How climate change affected foraging patterns of prehistoric humans in Indonesia
During the transitional period between the Pleistocene epoch (or the Ice Age, from 2.58 million to 11,700 years ago) and the Holocene epoch (from 11,700 years ago until today), the Earth's temperature underwent massive change.
Within this period of highly fluctuating temperatures, ice sheets in the North and South Poles melted and sea levels started rising, in a process called deglaciation.
As a result, islands in the Wallacea region in Central Indonesia shrank in size and became more isolated. The region also experienced a sudden shift in vegetation, forcing the humans living there to adapt further to this changing environment.
This unique prehistoric geography makes the Wallacean islands an ideal region for studying how humans adapted their foraging patterns to climatic changes during the end of the last Ice Age.
During September and October 2015, our team of Indonesian and Australian researchers excavated the Here Sorot Entapa rock shelter in Kisar – an island northeast of Timor in the regency of Maluku Barat Daya.
When the climate suddenly cooled in Indonesia
Humans first occupied the cave 15,000 years ago as rising sea levels at the end of the Ice Age caused coastal ecosystems to thrive, increasing the occupation of many prehistoric sites in Wallacea.
During that initial phase, humans occupying the Here Sorot Entapa rock shelter mainly ate aquatic species including fish, turtles, shellfish and sea urchins.
However, a drastic change in climate occurred during the final stages of the Ice Age deglaciation, a period commonly known as the Bølling-Allerød (around 14,500 to 12,800 years ago). This change led to a denser human population at Here Sorot Entapa.
During that climate event, Kisar and the surrounding Wallacea islands experienced a sudden temperature drop.
As glaciers continued to melt with high temperatures in the Northern Hemisphere, the climate in Wallacea became much cooler, while at the same time sea levels continued to rise.
We found numerous remains of fish hooks fashioned out of seashells in the excavation layers corresponding to this period. These finds indicated that at that time people relied on marine resources, likely venturing out to fish in deep waters.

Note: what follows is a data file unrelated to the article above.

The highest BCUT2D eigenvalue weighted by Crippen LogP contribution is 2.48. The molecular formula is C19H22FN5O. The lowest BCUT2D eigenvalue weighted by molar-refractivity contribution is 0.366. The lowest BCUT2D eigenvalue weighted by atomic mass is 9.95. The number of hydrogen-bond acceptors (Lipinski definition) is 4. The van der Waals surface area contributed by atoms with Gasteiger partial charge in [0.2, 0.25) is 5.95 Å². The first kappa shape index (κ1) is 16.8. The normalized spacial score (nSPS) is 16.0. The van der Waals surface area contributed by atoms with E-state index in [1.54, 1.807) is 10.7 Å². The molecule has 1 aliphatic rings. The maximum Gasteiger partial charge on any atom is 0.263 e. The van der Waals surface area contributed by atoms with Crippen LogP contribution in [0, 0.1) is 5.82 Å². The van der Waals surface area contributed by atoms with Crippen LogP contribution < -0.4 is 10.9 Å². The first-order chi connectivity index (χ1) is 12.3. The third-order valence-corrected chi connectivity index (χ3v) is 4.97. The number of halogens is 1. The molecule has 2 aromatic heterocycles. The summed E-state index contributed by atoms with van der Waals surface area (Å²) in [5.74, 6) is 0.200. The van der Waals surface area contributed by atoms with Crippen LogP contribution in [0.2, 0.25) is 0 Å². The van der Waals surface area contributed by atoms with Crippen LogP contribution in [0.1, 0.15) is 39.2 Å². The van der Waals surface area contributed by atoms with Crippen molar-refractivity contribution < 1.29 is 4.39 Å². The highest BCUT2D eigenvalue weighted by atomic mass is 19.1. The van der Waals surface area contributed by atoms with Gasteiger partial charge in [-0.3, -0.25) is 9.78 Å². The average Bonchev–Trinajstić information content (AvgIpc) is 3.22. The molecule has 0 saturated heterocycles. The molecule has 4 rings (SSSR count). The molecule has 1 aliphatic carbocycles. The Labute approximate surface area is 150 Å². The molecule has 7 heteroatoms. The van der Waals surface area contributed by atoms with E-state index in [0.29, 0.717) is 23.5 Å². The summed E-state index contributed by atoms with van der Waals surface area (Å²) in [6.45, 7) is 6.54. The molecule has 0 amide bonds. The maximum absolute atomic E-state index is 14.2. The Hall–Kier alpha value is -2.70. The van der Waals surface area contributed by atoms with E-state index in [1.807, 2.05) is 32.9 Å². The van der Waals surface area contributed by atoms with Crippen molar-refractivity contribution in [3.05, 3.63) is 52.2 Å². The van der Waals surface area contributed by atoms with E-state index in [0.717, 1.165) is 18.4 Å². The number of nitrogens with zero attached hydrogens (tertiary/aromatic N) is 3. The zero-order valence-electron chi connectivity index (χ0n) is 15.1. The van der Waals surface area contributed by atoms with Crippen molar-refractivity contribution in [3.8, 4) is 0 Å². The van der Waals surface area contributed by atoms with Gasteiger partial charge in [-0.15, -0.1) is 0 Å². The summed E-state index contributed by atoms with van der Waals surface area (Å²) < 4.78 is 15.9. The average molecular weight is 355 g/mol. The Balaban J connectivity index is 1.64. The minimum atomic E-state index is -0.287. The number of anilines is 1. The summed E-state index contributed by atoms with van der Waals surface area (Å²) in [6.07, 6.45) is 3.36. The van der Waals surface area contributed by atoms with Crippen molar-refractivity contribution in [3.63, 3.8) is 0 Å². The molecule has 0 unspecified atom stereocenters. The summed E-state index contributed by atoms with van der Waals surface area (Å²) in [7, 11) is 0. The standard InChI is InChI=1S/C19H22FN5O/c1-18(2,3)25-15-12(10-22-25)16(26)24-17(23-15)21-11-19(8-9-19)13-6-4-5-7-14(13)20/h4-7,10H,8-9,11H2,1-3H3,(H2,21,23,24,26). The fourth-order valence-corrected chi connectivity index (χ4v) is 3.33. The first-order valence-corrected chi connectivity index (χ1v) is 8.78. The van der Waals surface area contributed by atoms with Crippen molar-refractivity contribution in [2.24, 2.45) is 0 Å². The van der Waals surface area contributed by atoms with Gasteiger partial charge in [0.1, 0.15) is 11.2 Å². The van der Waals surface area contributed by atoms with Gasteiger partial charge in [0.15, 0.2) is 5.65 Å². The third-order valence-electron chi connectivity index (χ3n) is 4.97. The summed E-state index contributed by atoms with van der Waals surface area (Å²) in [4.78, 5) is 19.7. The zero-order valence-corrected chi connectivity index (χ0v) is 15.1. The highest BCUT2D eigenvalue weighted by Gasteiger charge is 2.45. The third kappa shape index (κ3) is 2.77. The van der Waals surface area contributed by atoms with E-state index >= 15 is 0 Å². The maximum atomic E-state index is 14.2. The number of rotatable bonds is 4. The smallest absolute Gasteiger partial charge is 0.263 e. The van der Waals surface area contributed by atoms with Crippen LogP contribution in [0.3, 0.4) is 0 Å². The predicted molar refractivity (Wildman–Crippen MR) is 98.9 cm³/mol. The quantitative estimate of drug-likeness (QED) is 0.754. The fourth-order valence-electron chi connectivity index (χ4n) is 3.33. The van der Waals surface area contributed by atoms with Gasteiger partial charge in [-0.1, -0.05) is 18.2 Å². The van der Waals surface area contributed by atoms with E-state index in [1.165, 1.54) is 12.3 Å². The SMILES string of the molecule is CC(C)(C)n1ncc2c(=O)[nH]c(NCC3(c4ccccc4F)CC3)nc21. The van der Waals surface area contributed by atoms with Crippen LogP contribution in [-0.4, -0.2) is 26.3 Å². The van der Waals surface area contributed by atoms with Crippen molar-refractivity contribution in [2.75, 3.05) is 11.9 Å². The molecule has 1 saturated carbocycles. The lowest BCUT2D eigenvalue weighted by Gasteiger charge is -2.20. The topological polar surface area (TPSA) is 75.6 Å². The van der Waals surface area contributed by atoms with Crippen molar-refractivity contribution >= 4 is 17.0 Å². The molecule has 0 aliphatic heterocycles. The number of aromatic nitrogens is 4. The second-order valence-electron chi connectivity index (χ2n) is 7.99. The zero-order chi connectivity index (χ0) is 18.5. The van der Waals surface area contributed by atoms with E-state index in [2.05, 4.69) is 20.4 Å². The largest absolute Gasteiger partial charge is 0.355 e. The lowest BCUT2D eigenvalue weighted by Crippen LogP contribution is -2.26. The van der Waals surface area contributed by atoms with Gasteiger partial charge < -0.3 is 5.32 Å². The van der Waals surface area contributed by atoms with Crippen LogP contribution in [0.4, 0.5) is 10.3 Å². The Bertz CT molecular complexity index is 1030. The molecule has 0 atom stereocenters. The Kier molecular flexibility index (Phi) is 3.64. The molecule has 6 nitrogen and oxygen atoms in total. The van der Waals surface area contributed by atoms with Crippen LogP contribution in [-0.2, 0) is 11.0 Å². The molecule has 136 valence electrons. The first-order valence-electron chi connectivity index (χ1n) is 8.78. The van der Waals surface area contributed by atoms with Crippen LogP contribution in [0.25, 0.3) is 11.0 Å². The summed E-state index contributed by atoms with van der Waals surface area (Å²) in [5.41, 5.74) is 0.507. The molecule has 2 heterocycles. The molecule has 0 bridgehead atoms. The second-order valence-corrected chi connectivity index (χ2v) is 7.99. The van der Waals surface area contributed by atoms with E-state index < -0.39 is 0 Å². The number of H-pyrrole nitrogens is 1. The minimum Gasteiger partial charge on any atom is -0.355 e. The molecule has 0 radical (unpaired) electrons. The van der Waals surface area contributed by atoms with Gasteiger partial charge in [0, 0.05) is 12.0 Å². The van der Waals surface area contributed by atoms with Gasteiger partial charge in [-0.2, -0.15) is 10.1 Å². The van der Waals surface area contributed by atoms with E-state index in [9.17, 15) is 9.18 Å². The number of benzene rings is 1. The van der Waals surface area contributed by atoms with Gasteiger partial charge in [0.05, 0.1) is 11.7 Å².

However, our dig also suggests Kisar's early occupants expanded their diet to include land animals, particularly reptiles such as snakes and lizards.
These animals were able to reproduce well through this period due to their ability to survive in this period of change and colder conditions.
But then gradually it became hot again
Then, from 12,800 to 9,500 years ago, human occupation of Here Sorot Entapa shows a gradual decrease until the cave was abandoned for more than 3,000 years.
This coincided with the Younger Dryas episode, a turbulent climate event known from European records. It reversed the previous warming and deglaciation in the Northern Hemisphere, making temperatures severely drop again for hundreds of years.
Below the equator in Wallacea, however, the opposite occurred. Throughout the Younger Dryas, temperatures rose in regions close to the equator.
This condition—where the temperature became hotter while sea levels stopped rising—is probably what caused the humans of Here Sorot Entapa to leave. They perhaps migrated towards larger islands with a greater abundance of resources in order to survive.
Throughout this low-occupation period, our excavation reveals fishing activities plummeted, as foraging activities shifted to mostly land animals.
While the most hunted land animals during the previous occupation phase had been reptiles, rats became the primary choice for the rock-shelter residents.
A number of palaeontological and archaeological studies reveal the rise of the rat population coincided with increasing human activities in the early Holocene such as inter-island transport, preliminary agriculture and land clearing.
Most probably, rats came to Kisar through sea trade as they are renowned stowaways.
Toward the climatic stability of the Holocene
Based on our team's archaeological data, the Here Sorot Entapa rock shelter was once more occupied from 5,000 to 1,600 years ago.
In this occupation phase, the Earth's temperature gradually stabilised due to the end of the deglaciation process, until the climate reached similar levels to the present.
This Goldilocks climate—not too hot and not too cold—allowed people to thrive and develop various agricultural technologies. They also started living in larger groups and communities.
For instance, we found a high volume of pottery pieces and charcoal remains from the mid-Holocene around 4,000 years ago. These findings indicate major advances in the development of technologies for processing and storing food.
Learning from the past to prepare for the future
Through archaeology and palaeontology, we can try to understand how the environment acts as a central part of human civilisation.
Humans have managed to overcome a multitude of climatic challenges throughout their history by adapting and taking advantage of natural resources.
However, the current climate crisis has proven to be a new challenge for humanity. Forest fires, floods and erratic weather patterns seem to be the new normal.
For that reason it is now more important than ever for humanity to be wiser in managing the richness offered by mother nature. We have a responsibility to fulfil our needs for energy, food and clean water without damaging the environment.
The early communities of Kisar reflect the incredible resilience and adaptability of our species. We have the capacity to overcome the changes that we face—our history shows this to be true.
We are the "wise men," or Homo sapiens as they say in Latin. Remain wise, or we may see our period on this Earth come to an end.